I wondered if this pair had followed each other around during the fish season, and if this had become a routine they had worked out. I wondered if the eagle would open a salmon carcass and eat and then the raven would move in and take it from the young eagle. Perhaps it was an older raven teaching the immature eagle to stand its ground and not give up its food. Maybe as the eagle matured it would gain more confidence. Or perhaps it was a young raven testing its own confidence.
After the fourth attempt the eagle did not go back, but flew to a nearby mound of driftwood and stood on top of it, watching the raven and a magpie, which had flown in and was also dining on the salmon. After a few more minutes the raven flew over to the driftwood mound and stood near the eagle. The eagle turned its head to watch the raven, which was standing behind it. The pair remained like this for about half a minute, then the raven launched and flew upriver, cawing as it flew. It disappeared around a bend, its caws becoming fainter. I watched the eagle, expecting it to fly over to the salmon and have its feast. To my surprise, it did not, but remained standing on the driftwood mound. It turned sideways to me, facing upriver, and I could see that its crop was full. I waited to see if it was going to launch, but it seemed content to stay on the mound. The clouds had obscured Denali’s summit, and I decided to wake my dozing dogs and head on back. I sent a mental ‘thank you’ to the eagle and the raven. Why that drama had taken place, I will never know. Nature keeps her secrets. I was just happy to be a humble observer on a lovely autumn day, for once in the right place at the right time.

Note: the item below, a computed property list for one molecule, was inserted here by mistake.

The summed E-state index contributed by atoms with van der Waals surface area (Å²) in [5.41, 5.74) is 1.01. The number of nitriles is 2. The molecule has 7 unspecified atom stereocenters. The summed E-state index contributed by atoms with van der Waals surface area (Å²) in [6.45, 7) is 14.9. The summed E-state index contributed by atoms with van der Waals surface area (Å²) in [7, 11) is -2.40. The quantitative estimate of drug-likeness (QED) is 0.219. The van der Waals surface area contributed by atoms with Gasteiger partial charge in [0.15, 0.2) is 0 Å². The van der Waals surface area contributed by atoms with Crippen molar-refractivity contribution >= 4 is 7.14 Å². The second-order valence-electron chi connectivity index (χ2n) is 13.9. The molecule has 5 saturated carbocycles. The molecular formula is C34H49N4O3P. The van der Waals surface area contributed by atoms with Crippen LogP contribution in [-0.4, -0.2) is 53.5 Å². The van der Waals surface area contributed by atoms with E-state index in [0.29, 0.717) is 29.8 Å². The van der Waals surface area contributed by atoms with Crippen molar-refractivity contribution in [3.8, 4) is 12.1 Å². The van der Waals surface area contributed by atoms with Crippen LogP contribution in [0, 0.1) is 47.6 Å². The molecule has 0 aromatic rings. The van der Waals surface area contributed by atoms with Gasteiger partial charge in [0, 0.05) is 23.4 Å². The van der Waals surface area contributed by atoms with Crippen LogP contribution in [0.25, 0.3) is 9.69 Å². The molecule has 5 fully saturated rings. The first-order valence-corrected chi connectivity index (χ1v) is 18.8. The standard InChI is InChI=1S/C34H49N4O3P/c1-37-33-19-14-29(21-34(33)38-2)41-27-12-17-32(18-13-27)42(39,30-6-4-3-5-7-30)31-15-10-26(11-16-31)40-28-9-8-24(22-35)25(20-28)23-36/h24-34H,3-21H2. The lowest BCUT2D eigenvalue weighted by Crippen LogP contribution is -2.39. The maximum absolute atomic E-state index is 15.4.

photos by Robin Song